Examination of Witnesses (Questions 120
WEDNESDAY 8 NOVEMBER 2000
120. I want to pick up a point that you referred
to just a moment ago. You draw attention to what you see as a
defect in the new management structure in that there is the no
direct input from governors?
(Mr McAleer) Yes.
121. Can you tell the Committee what representations,
if any, you have made to the Director General on this point and
what response you have received?
(Mr McAleer) On that specific point I have not made
that representation directly to the Director General as yet, but
in general the Director General is very approachable. I will be
at an early date speaking to him and that will be one of the concerns
that I have, that I would regard it as a retrograde step to take
governing governors off the SPG Committee. He has his reasons
for it and, in fairness, I have to tell you that I have not spoken
to him about it, but I will be doing so soon.
122. Do you consider that governors should sit
on the Prison Service management Board?
(Mr McAleer) Yes.
(Mr Newman) Yes.
(Mr McAleer) For a number of reasons. One very obvious
reason is that as it is comprised now there is no-one on that
board who has in-depth knowledge of the Northern Ireland Prison
Service, and I think it will give a nice balance, if nothing else,
if you had that experience. That is the reason.
Mr Hunter: That is perfectly sensible.
124. Good afternoon. The Association criticises
the use of "Cost per Prisoner Place" as a measure of
the efficiency of the Service. What would you consider to be more
meaningful measures? What evidence do you have that the centralised
administration in Northern Ireland is disproportionate compared
to other parts of Great Britain?
(Mr McAleer) That is quite a number of questions in
there. I will deal with them one by one. "Cost per Prisoner
Place." A number of years ago I did a study on "Cost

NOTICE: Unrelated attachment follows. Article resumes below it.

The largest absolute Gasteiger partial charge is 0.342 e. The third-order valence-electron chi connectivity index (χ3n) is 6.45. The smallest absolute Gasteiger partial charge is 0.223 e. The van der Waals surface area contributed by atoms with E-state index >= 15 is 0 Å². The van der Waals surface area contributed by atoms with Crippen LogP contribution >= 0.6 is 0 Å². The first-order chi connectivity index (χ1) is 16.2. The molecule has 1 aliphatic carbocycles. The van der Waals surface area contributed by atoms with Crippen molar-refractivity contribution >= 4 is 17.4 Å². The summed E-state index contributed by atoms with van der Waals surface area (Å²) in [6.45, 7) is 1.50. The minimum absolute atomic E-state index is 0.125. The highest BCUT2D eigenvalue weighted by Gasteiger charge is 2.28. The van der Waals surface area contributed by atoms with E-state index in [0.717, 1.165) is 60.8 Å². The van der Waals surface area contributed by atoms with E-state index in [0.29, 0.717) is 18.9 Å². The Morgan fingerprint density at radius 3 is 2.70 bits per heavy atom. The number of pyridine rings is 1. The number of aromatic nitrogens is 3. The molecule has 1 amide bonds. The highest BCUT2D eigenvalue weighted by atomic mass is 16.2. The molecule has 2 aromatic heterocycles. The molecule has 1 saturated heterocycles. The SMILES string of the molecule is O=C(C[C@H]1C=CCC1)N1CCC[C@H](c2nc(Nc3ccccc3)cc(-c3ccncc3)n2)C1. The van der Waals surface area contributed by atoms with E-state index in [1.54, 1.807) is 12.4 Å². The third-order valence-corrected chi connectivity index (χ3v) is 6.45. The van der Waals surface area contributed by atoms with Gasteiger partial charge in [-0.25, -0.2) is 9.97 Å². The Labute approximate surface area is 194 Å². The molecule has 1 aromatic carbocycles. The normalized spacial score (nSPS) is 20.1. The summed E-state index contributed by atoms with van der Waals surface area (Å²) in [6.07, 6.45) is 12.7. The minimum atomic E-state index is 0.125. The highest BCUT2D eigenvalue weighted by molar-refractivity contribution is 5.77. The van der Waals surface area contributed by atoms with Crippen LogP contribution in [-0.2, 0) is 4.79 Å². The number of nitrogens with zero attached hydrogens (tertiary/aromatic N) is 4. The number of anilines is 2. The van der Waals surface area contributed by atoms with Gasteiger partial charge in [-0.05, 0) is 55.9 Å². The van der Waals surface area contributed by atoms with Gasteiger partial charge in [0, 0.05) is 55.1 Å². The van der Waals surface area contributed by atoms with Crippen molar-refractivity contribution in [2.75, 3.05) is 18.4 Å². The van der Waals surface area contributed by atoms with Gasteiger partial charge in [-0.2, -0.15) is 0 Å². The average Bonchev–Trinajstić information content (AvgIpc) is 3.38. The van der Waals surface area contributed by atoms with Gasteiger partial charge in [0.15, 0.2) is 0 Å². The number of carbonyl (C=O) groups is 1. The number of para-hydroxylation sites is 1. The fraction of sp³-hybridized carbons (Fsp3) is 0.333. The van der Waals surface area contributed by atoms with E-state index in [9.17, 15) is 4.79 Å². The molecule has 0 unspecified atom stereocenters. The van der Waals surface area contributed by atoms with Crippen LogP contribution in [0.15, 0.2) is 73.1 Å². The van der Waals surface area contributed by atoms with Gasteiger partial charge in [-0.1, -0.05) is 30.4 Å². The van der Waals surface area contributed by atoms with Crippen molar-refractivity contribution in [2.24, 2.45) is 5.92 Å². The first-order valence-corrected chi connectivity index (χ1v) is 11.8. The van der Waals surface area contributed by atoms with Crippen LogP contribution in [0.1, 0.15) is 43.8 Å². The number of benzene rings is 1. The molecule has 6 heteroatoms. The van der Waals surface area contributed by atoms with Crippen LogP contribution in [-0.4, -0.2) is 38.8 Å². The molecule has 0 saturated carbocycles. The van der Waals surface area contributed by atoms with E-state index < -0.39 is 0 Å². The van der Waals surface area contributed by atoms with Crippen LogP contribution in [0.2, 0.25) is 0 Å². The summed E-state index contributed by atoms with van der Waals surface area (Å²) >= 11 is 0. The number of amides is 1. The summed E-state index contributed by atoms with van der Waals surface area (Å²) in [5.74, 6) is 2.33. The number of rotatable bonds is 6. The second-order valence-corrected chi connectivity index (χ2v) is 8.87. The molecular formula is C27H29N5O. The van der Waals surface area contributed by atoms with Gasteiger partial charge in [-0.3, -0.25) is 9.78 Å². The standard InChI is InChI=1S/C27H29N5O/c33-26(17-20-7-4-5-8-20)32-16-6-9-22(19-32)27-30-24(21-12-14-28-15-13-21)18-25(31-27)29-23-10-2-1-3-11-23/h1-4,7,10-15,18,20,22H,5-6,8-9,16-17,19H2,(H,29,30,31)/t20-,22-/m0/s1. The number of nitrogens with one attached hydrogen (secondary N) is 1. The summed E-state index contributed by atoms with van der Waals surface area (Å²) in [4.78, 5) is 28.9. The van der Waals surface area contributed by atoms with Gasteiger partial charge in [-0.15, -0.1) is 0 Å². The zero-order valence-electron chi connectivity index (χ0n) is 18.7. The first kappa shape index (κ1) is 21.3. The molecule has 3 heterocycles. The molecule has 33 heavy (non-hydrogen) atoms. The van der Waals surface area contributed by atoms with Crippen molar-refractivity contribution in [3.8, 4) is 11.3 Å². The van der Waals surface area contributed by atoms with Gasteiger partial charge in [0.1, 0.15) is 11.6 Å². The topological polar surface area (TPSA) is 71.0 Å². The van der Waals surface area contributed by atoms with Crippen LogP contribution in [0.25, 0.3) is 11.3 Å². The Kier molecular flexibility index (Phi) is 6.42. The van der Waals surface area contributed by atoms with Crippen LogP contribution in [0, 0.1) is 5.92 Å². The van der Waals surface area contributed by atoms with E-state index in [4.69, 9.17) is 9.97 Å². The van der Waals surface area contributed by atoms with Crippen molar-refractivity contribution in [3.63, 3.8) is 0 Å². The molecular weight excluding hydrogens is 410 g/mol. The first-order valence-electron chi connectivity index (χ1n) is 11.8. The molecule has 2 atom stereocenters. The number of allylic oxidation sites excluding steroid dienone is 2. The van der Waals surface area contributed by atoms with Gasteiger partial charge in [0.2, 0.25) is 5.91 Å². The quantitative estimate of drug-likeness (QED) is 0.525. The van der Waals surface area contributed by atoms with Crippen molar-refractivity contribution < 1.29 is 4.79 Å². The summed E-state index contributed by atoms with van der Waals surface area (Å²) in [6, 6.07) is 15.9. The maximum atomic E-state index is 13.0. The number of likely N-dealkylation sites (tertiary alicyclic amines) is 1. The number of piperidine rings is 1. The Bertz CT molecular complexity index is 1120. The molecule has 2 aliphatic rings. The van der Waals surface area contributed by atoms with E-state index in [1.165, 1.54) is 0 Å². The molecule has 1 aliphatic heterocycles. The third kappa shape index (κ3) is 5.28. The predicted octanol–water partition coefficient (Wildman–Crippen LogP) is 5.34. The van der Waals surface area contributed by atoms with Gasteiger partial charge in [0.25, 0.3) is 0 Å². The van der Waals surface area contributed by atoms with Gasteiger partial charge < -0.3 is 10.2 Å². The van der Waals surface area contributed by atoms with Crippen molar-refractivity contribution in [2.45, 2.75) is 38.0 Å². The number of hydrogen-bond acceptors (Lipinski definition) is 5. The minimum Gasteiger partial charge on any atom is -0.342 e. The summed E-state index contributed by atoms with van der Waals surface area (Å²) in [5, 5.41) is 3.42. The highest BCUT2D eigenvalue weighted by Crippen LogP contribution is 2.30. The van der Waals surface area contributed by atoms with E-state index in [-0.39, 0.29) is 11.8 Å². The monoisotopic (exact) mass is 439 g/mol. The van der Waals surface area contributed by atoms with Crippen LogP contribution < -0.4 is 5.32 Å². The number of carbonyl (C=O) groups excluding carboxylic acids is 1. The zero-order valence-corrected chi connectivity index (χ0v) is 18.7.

per Prisoner Place" between England and Northern Ireland,
and I also looked at staff/prisoner ratios. There is a number
of anomalies that are there. For example, are you going to compare
like with like? So if you have a big service like England you
can have jails which are running 24 hour lock-ups with three prisoners
in a cell, which can run very efficiently. If we were to do the
same in Maghaberry and have no regime we could run it pretty efficiently.
The thing about England is that it has a whole lot of jails which
run more economically, but not necessarily better, and they have
a number of jails which are economically worse off. The YOC, at
the time I did the study, actually does not come at the bottom
of the scale compared to England. There are English YOIs that
are better run in terms of cost, but there are others which cost
more. So you have to be very careful if you compare like with
like. If you take high-security operations in England, they are
normally not a full jail, they are normally a unit of a jail,
and if you costed out that unit price on some occasions it is
more expensive. So that is the point I would make about that.
You were asking me another question. You will have to refresh
my memory about what that was.
125. About what the centralised administration
in Northern Ireland is.
(Mr McAleer) If you look back to 1969 and look at
the size of the Northern Ireland Office, which comprised of about
15 peopleand an interesting aside, which people in here
know more about than meI think when the British Empire
was at its peak the War Office comprised of about 15 people as
well. So you could say that if you did that comparison we would
perhaps be out of step. If you look at the Scottish Service, their
equivalent is much less than ours. Compare it with outside industry,
I have worked for organisations outside employing considerably
more people with considerably more industrial relations work to
do where the personnel offices were only a quarter of the size
of our personnel office. So I can say, yes, there is room for
somebody to look at that. Also there is needless duplication.
If you take departments, one that would spring to mind is the
Litigation Department. Why we have a Litigation Department at
Headquarters I do not know, because it is not necessary. It is
not really our remit. As an Association we need to look at that.
We would see that as being a management function and I do believe
that the Director General and has his deputy are looking at that.
Certainly our view would be, yes, it is probably something that
needs to be looked at and we would not specifically see it as
being our remit.
126. Has there been any progress since the Association
gave evidence in 1998 in the opening up of most senior posts in
the Service to staff in the governor grades?
(Mr McAleer) If you are talking about opportunity
posts, yes, I believe there has been movement along those lines.
I know it is the policy of the Director General to identify senior
governors to give them special training and to cross-deploy them
and give them experience of other parts, not only just in Headquarters,